Theory

Shu Gan Wan Liver Comfort Pills - TCM Herbal Formula


Shu Gan Wan Names

  • English Name: Liver Comfort Pills
  • Pinyin Name: Shu Gan Wan
  • Chinese Character: 舒肝丸



Shu Gan Wan Clinical Usages and Indications

  • Abdominal and/or Hypochondriac pain, cramps or spasms resulting from liver qi stagnation.
  • Alternating chills and fever.
  • Nausea, bloating, acid reflux, alternating stools, or IBS like symptoms caused by the liver invading the spleen.

Related Formulas Available In Our Store

  • Shu Gan Pian - Acid Reflux, Distention, Liver Stagnation Herbal Formula


Shu Gan Wan Cautions

    Contraindication Notes:

    • Use with caution with pregnancy.



Shu Gan Wan Has 9 Ingredients

Bai Shao

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  • White Peony Root
    • Nourishes the blood and regulates menstrual problems due to blood deficiency (pale, lusterless complexion and nails) - menstrual dysfunction, vaginal discharge, uterine bleeding - very common herb for gynecological disorders (Si Wu Tang).
    • Calms liver yang, alleviates pain from constrained liver qi or disharmony between the liver and the spleen due to liver yang rising - cramping and spasms (limbs and abdomen), abdominal pain from dysentery, headache and dizziness.
    • Preserves yin, adjusts ying and wei levels - vaginal discharge and spermatorrhea, exterior wind-cold from deficiency with continuous sweating, spontaneous sweating, night sweats.
  • Herbs That Tonify Blood
  • Cautions
    • Incompatible with Li Lu
    • Avoid in cases of yang deficiency and cold in the middle jiao - diarrhea, cold sensation in the stomach.

Chen Pi

  • Tangerine Peel
    • Regulates Qi, improves transportive function of the spleen, relieves diaphragm - epigastric/abdominal distention, fullness, bloating, belching, nausea, vomiting (promotes movement of qi in general; specifically directing it downward - good for different types of nausea/vomiting).
    • Important herb for drying dampness and the transformation of phlegm - coughs with stifling sensation in the chest/diaphragm, and copious viscous sputum (qi-level herb).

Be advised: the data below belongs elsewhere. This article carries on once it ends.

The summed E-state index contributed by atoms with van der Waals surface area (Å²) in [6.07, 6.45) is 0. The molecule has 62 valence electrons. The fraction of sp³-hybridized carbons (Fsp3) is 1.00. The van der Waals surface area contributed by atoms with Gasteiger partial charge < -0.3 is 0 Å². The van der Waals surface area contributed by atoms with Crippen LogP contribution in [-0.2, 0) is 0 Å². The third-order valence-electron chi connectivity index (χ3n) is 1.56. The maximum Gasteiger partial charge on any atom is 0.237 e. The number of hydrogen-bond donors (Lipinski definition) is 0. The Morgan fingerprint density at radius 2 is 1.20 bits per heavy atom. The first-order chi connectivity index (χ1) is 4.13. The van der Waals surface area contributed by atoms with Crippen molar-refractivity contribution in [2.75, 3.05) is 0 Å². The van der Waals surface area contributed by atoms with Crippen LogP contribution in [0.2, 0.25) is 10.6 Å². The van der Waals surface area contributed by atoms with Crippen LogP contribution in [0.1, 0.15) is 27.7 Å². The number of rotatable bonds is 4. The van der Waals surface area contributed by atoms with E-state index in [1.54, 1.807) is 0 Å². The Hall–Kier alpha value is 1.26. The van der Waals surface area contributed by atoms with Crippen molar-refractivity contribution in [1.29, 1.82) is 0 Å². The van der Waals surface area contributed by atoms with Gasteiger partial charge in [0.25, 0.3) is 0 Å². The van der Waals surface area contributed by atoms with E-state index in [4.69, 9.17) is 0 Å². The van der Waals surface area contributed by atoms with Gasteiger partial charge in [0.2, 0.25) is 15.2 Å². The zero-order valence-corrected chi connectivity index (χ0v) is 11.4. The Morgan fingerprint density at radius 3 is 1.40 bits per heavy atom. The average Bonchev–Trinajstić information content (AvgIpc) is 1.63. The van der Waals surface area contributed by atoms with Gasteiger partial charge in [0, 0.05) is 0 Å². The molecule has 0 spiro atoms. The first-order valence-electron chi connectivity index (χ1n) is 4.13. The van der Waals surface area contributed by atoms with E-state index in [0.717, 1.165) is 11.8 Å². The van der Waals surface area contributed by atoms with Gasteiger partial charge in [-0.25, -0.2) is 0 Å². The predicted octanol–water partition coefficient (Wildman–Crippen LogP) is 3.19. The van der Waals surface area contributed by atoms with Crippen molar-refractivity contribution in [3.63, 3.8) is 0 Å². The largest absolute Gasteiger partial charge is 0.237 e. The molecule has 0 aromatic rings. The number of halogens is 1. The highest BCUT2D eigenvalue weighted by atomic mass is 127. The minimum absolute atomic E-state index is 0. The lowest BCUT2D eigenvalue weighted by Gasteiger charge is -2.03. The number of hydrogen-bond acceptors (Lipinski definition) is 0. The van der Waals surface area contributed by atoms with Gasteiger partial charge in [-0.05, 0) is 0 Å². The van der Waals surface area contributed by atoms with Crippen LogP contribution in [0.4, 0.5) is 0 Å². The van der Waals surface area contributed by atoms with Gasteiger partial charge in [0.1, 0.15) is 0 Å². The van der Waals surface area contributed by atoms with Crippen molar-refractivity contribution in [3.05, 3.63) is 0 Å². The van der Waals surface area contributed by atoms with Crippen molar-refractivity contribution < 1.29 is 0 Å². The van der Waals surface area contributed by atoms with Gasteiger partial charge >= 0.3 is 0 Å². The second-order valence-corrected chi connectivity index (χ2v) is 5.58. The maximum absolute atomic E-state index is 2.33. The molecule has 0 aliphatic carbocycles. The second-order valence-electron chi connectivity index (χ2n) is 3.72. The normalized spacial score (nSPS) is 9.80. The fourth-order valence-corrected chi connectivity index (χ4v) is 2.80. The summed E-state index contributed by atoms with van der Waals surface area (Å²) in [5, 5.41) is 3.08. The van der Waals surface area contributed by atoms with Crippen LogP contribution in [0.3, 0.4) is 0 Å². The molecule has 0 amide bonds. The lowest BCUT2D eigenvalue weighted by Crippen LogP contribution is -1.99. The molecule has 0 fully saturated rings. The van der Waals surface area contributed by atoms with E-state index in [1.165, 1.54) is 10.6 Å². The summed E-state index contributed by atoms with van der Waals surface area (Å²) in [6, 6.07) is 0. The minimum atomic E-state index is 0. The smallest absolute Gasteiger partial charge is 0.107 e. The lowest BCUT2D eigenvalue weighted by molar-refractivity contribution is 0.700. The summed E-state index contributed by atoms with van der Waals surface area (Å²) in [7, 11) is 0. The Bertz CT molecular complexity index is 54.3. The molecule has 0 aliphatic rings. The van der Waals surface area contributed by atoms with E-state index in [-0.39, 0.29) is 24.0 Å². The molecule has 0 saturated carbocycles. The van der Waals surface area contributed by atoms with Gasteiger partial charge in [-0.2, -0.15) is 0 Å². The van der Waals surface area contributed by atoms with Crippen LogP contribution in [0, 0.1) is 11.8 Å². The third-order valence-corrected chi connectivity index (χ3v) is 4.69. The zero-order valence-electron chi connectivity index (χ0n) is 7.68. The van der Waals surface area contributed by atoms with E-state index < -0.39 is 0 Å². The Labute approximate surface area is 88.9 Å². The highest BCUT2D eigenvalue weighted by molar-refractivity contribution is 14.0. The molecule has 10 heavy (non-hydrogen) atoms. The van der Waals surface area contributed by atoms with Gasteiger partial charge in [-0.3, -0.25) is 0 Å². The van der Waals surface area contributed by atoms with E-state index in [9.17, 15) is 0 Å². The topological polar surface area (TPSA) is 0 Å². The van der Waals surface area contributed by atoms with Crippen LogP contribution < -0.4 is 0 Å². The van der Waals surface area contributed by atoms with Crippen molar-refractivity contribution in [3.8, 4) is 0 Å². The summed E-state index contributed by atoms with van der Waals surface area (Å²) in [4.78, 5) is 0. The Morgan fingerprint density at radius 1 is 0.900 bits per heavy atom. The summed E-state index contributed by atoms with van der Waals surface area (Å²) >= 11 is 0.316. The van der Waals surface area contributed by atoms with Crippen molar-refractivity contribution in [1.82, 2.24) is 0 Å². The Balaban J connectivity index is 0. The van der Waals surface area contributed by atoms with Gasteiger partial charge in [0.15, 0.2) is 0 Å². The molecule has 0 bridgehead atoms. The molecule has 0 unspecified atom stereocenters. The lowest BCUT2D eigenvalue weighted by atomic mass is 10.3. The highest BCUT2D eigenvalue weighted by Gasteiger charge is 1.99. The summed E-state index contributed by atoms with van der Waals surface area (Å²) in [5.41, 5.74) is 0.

• Prevents stagnation - prevents cloying of tonifying herbs.
    • Ju Hong is the red part of the tangerine peel - it is more drying and aromatic.
  • Herbs That Regulate The Qi

Chuan Lian Zi

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  • Sichuan Pagoda Tree Fruit
    • Promotes the movement of Qi and stops pain - flank, rib, abdominal pain due to liver qi stagnation or liver-stomach disharmony; hernial disorders, good w/heat signs.
    • Clears heat, dries dampness, regulates qi, alleviates pain due to damp-heat stagnant qi - same symptoms as above.
    • Kills parasites and stops pain - roundworms and tape worms (primarily for pain).
    • Compare with Xia Ku Cao, Long Dan Cao, Zhi Zi for clearing liver heat function.
  • Herbs That Regulate The Qi

Fu Ling

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  • Poria, China Root
    • Promotes urination, drains dampness, transforms phlegm - urinary difficulty, diarrhea, edema, headache, dizziness, greasy tongue coat.
    • Strengthens the spleen, harmonizes the middle jiao - diarrhea, loss of appetite.
    • Quiets the heart and calms the spirit - palpitations, insomnia, forgetfulness.
  • Herbs That Drain Dampness
  • Cautions
    • Avoid Vinegar While Using This Herb.

Hou Po

  • Magnolia Bark
    • Promotes movement of Qi, transforms dampness, resolves stagnation - dampness in spleen/stomach, food stagnation, vomiting, diarrhea, abdominal distention (*important herb for this).
    • Warms and transforms phlegm and directs rebellious lung Qi downward - wheezing, phlegm with coughing, stifling sensation in the chest.
  • Aromatic Herbs That Transform Dampness
  • Cautions
    • Avoid During Pregnancy

Jiang Huang

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  • Tumeric Rhizome
    • Invigorate blood, unblock menses - chest and abdominal pain, amenorrhea, dysmenorrhea, pain and swelling due to trauma.
    • Promote the movement of Qi, alleviate pain - epigastric and/or abdominal pain.
    • Expel wind, promote movement of blood - wind damp painful obstruction w/blood stasis (particularly in the shoulders).
  • Herbs That Invigorate Blood

Mu Xiang

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  • Costus Root
    • Promotes the movement of Qi, alleviates pain - stagnant qi of the stomach and/or spleen causing lack of appetite, abdominal pain, distention, nausea; liver or gallbladder qi stagnation causing flank pain, distention.
    • Regulates stagnated Qi in the intestines - diarrhea, abdominal pain (common herb to treat tenesmus).
    • Strengthens the spleen and prevents stagnation, used with tonifying herbs to reduce side effects.
  • Herbs That Regulate The Qi

Sha Ren

Yan Hu Suo




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